Kafka UC, Carstens A, Steenkamp G, et al.
J S Afr Vet Assoc 2004;75:163-168.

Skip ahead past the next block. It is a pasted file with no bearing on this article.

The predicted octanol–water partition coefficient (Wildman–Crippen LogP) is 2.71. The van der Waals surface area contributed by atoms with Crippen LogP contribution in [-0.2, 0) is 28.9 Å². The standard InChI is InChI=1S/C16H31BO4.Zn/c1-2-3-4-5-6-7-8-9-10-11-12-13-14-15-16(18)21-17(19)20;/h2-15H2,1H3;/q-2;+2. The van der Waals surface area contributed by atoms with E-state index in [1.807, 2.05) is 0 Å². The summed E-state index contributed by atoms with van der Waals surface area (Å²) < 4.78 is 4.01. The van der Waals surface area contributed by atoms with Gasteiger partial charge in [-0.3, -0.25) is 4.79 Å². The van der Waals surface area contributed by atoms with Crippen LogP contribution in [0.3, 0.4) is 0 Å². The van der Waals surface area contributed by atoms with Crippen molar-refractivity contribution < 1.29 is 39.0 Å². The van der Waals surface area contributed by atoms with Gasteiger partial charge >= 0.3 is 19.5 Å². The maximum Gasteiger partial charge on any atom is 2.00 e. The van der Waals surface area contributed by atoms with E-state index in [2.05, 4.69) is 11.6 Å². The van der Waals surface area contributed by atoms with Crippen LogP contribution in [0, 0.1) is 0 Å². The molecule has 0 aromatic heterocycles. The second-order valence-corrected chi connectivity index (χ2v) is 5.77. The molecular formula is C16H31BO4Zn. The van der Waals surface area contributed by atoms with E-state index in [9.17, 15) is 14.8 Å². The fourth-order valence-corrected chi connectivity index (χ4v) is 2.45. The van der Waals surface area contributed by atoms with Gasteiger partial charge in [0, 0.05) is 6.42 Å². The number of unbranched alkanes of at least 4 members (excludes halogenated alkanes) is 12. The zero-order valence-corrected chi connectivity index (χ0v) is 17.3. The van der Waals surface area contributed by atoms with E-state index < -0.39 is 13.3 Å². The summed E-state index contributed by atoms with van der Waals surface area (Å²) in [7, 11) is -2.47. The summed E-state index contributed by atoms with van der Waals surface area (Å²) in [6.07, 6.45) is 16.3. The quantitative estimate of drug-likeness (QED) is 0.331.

The purpose of this study was to determine the diagnostic value of magnetic resonance imaging (MRI) and computed tomography (CT) in oral masses of dogs. Nineteen dogs underwent clinical, MR and CT examinations. Eleven malignant and ten non-malignant masses were evaluated. Osteosarcoma was the most commonly found malignant oral mass and gingival hyperplasia was the most commonly found benign mass. The results showed that MRI provided more accurate information regarding the size of the masses and invasion of adjacent structures although MRI and CT show similar accuracy in assessment of bone invasion. Calcification and cortical bone erosion was better seen on CT images. Whereas contrast-MRI provided useful additional information, contrast-CT had no added benefit. In general, oral masses located in the caudal mandible, oropharynx and maxilla are better evaluated using MRI, once the histological type has been verified.